Where the dunes began, perhaps fifty meters away at the foot of a rock beach, a silver-gray curve broached from the desert, sending rivers of sand and dust cascading all around. It lifted higher, resolved into a giant, questing mouth. It was a round, black hole with edges glistening in the moonlight.
The mouth snaked toward the yellow crack where Paul and Jessica huddled. Cinnamon yelled in their nostrils. Moonlight flashed from crystal teeth.
Back and forth the great mouth wove.
Paul stilled his breathing.
Like one of the massive sandworms that stretch across the desert planet of Arrakis, Dune is a vast creature. It looms over the bookcase, dark and forbidding, its very girth putting off the casual reader who dares to dabble with its 200,000 odd words. Finally, after forty years, I have dared to pick up this huge volume, only to find the novel to be a surprisingly easy read. Put simply, Dune is the finest science-fiction novel of the twentieth century.
Duke Leto Atreides, ruler of the temperate planet Caladan is gifted control of Arrakis, a desert world and only source of the spice melange: a critical resource for the whole galaxy. House Atreides are displacing the existing rulers, the cruel Harkonnens, who are loath to abandon their cash cow after almost a century of occupation. What follows is a bloody vendetta, a brutal civil war triggered by treachery most foul.
Rising from the ashes, the Duke’s son and heir, fifteen-year old Paul must seek justice knowing that the Harkonnens are little more than a cat’s paw, working of the will of the galactic emperor who is controlling the action from the shadows.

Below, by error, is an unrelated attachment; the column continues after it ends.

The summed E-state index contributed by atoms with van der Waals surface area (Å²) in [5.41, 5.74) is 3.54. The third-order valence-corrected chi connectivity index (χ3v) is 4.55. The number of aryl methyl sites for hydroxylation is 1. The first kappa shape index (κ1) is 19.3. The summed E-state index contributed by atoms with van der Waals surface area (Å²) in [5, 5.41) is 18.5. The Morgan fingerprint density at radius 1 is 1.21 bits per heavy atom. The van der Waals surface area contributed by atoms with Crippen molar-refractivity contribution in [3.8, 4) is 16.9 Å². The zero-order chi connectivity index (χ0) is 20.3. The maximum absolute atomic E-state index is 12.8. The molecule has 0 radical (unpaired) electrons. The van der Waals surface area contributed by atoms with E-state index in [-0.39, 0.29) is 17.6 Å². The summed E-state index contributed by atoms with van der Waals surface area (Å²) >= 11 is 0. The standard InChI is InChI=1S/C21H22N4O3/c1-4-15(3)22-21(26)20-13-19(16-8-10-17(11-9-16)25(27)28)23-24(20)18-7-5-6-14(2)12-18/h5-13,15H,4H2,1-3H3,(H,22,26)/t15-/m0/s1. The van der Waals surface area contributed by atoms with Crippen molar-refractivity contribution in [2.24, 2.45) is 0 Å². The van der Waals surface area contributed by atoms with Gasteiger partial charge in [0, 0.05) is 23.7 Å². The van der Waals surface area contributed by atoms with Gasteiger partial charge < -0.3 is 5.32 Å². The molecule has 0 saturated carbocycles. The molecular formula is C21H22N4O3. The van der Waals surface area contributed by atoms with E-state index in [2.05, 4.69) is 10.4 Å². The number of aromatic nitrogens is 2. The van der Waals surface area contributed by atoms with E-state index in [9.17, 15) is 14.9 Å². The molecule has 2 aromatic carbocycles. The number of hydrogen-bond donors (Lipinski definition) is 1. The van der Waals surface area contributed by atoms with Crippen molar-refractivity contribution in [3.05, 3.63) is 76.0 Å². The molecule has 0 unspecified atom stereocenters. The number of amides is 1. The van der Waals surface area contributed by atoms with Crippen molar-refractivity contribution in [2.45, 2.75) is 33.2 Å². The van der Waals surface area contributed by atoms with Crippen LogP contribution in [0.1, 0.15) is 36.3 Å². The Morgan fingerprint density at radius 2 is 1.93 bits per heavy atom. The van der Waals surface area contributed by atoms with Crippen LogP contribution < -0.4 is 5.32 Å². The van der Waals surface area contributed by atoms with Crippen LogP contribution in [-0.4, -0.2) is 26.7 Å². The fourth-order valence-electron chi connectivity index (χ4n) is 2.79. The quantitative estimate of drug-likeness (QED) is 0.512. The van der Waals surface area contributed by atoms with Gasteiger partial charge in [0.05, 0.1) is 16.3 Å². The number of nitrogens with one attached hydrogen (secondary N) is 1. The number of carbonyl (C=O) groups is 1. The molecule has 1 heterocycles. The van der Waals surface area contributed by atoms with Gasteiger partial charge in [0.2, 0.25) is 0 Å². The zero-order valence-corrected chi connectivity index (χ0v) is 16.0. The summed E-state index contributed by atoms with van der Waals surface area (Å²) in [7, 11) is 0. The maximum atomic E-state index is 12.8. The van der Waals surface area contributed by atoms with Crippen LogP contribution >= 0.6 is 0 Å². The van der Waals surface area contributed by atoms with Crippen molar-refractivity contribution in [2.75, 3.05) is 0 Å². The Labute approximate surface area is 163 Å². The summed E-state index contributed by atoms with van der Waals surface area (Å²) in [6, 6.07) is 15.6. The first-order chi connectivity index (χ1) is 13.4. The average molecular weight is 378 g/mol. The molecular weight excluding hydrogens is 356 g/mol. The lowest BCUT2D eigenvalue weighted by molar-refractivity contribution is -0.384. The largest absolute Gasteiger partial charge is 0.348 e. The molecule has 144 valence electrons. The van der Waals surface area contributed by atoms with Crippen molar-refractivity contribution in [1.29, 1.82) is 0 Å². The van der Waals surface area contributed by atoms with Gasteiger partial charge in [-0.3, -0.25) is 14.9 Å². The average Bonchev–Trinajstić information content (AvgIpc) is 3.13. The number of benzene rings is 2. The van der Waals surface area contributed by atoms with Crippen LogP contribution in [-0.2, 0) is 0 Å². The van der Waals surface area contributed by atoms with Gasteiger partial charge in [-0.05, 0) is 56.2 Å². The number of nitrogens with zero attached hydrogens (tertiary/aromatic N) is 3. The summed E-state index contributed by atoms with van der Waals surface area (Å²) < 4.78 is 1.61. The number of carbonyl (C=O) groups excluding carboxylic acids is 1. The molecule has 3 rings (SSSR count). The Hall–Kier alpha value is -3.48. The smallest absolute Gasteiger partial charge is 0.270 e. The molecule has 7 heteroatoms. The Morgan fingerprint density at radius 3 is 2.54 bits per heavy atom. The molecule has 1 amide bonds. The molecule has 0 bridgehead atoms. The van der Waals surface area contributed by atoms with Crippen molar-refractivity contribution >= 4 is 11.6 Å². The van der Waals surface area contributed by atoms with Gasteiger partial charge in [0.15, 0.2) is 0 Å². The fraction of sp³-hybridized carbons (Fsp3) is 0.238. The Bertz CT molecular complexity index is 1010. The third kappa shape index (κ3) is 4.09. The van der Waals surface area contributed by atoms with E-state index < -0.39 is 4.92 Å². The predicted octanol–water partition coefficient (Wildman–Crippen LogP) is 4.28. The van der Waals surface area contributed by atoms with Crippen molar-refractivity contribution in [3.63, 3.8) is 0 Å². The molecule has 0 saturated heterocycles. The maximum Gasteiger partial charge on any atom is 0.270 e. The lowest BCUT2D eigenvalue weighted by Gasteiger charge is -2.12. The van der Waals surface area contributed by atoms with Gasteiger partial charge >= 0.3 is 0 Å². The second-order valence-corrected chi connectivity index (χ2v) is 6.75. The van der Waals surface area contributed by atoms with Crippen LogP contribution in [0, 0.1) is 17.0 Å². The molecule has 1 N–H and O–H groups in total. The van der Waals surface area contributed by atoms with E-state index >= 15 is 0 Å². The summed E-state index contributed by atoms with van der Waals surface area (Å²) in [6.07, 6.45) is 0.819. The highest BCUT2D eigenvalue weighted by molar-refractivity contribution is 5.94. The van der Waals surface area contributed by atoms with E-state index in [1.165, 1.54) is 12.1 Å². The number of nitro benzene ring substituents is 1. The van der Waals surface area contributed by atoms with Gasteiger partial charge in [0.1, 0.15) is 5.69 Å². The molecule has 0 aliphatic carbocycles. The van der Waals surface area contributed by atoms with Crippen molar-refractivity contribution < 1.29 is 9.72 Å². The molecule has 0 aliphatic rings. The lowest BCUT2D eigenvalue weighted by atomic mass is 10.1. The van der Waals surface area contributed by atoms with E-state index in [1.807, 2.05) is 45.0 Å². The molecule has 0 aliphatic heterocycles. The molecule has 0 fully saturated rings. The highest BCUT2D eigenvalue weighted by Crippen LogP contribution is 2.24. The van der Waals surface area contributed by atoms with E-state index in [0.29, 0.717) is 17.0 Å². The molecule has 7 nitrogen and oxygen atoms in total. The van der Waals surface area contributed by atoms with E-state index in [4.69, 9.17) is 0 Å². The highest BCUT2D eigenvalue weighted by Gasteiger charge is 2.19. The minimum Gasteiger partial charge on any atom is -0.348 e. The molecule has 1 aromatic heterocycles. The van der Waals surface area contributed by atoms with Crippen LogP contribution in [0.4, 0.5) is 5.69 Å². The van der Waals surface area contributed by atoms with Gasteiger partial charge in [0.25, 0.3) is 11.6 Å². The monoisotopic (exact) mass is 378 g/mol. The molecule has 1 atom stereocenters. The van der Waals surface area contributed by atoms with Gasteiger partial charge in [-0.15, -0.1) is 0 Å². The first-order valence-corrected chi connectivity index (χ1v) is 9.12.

Beyond that action-packed plot, lies a more complicated, deeper message of ecology, and how to live peacefully and responsibly with the world’s natural resources. Published in 1965, Dune was part of the nascent green movement, coming three years after Rachel Carson’s best-selling Silent Spring, which first alerted many people to the terrifying impact of pesticides such as DDT.
“Laboratory evidence tends to blind us to a very simple fact,” Kynes said. “That fact is this: we are dealing here with matters that originated and exist out-of-doors where plants and animals carry on their normal existence.”
Herbert’s great genius is to show us not a ravaged world, a lost utopia, but rather a dead planet that has none of the advantages of our own. Slowly, painstakingly, he builds up an awareness of all the factors that are necessary to provide support for life, always underlining the fact that ecology is a system and we are just one component within that.
Constructing the novel in this way means that the book is not a cudgel used to browbeat a foolish reading public. Instead it is a primer in how we can repair the damage done to our world and restore the ecosystems that we have lost. This is just one of many reasons why the book continues to be relevant today, fifty years after its original publication.
In other amusing ways, Dune is also a creation of its time, the hippy trippy sixties. Large numbers of characters spend their lives in a sort of trance. Defining moments come when people start snorting the spice and head off on journeys into the inner mind that leave them in a comatose state for months.
It’s not all peace and love, and Herbert shows a sang-froid regarding his characters that puts George R.R. Martin to shame. A large part of the cast have been stabbed, gassed or nuked to death by the end of this novel and this is only the first one in a continuing series. Exactly as in Game of Thrones, when characters die, you feel a genuine sense of frustration and sadness because they seem so real in their hopes and ambitions for the future.
Beautifully written, elegantly plotted and brilliantly conceived, Dune is a classic not just of its genre but of all literature.